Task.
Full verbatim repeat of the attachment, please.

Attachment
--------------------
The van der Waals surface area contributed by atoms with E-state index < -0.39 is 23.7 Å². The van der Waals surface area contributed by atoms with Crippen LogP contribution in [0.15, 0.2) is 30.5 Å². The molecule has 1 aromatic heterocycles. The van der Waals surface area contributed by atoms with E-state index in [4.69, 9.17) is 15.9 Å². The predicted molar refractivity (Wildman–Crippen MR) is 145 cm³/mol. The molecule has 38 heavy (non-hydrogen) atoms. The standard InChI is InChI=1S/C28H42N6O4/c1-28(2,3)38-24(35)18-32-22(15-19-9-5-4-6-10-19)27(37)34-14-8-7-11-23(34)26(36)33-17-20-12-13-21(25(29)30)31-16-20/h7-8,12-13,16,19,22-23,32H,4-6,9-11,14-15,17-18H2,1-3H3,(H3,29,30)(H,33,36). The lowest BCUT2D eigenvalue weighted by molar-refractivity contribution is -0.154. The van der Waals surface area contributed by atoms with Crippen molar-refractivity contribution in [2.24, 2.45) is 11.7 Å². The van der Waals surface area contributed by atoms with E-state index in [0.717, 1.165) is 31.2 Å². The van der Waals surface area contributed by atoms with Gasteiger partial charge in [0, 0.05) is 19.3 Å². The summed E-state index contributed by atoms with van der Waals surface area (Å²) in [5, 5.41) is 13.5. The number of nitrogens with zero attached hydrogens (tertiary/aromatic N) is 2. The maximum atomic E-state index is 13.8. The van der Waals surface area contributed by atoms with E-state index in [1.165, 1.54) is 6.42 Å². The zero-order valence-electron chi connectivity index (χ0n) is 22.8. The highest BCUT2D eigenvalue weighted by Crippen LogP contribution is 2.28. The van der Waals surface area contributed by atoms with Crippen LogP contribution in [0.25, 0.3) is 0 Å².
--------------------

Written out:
The van der Waals surface area contributed by atoms with E-state index < -0.39 is 23.7 Å². The van der Waals surface area contributed by atoms with Crippen LogP contribution in [0.15, 0.2) is 30.5 Å². The molecule has 1 aromatic heterocycles. The van der Waals surface area contributed by atoms with E-state index in [4.69, 9.17) is 15.9 Å². The predicted molar refractivity (Wildman–Crippen MR) is 145 cm³/mol. The molecule has 38 heavy (non-hydrogen) atoms. The standard InChI is InChI=1S/C28H42N6O4/c1-28(2,3)38-24(35)18-32-22(15-19-9-5-4-6-10-19)27(37)34-14-8-7-11-23(34)26(36)33-17-20-12-13-21(25(29)30)31-16-20/h7-8,12-13,16,19,22-23,32H,4-6,9-11,14-15,17-18H2,1-3H3,(H3,29,30)(H,33,36). The lowest BCUT2D eigenvalue weighted by molar-refractivity contribution is -0.154. The van der Waals surface area contributed by atoms with Crippen molar-refractivity contribution in [2.24, 2.45) is 11.7 Å². The van der Waals surface area contributed by atoms with E-state index in [0.717, 1.165) is 31.2 Å². The van der Waals surface area contributed by atoms with Gasteiger partial charge in [0, 0.05) is 19.3 Å². The summed E-state index contributed by atoms with van der Waals surface area (Å²) in [5, 5.41) is 13.5. The number of nitrogens with zero attached hydrogens (tertiary/aromatic N) is 2. The maximum atomic E-state index is 13.8. The van der Waals surface area contributed by atoms with E-state index in [1.165, 1.54) is 6.42 Å². The zero-order valence-electron chi connectivity index (χ0n) is 22.8. The highest BCUT2D eigenvalue weighted by Crippen LogP contribution is 2.28. The van der Waals surface area contributed by atoms with Crippen LogP contribution in [0.25, 0.3) is 0 Å².